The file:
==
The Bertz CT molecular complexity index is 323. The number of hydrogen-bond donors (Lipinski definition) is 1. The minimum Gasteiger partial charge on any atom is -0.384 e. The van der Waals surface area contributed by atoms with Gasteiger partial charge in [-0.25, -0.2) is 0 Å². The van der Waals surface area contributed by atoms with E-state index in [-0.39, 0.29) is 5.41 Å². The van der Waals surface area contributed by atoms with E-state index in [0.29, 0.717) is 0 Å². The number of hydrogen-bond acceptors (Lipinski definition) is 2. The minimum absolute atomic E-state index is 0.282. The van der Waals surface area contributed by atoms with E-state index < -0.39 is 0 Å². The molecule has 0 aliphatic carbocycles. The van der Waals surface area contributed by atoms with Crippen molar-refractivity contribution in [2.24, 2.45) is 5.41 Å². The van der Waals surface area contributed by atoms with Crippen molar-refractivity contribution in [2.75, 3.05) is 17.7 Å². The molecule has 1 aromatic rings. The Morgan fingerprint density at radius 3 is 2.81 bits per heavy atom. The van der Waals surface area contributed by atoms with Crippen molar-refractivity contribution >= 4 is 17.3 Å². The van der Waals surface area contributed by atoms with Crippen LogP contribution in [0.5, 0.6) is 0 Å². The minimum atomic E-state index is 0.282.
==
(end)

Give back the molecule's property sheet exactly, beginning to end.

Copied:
The Bertz CT molecular complexity index is 323. The number of hydrogen-bond donors (Lipinski definition) is 1. The minimum Gasteiger partial charge on any atom is -0.384 e. The van der Waals surface area contributed by atoms with Gasteiger partial charge in [-0.25, -0.2) is 0 Å². The van der Waals surface area contributed by atoms with E-state index in [-0.39, 0.29) is 5.41 Å². The van der Waals surface area contributed by atoms with E-state index in [0.29, 0.717) is 0 Å². The number of hydrogen-bond acceptors (Lipinski definition) is 2. The minimum absolute atomic E-state index is 0.282. The van der Waals surface area contributed by atoms with E-state index < -0.39 is 0 Å². The molecule has 0 aliphatic carbocycles. The van der Waals surface area contributed by atoms with Crippen molar-refractivity contribution in [2.24, 2.45) is 5.41 Å². The van der Waals surface area contributed by atoms with Crippen molar-refractivity contribution in [2.75, 3.05) is 17.7 Å². The molecule has 1 aromatic rings. The Morgan fingerprint density at radius 3 is 2.81 bits per heavy atom. The van der Waals surface area contributed by atoms with Crippen molar-refractivity contribution >= 4 is 17.3 Å². The van der Waals surface area contributed by atoms with Crippen LogP contribution in [0.5, 0.6) is 0 Å². The minimum atomic E-state index is 0.282.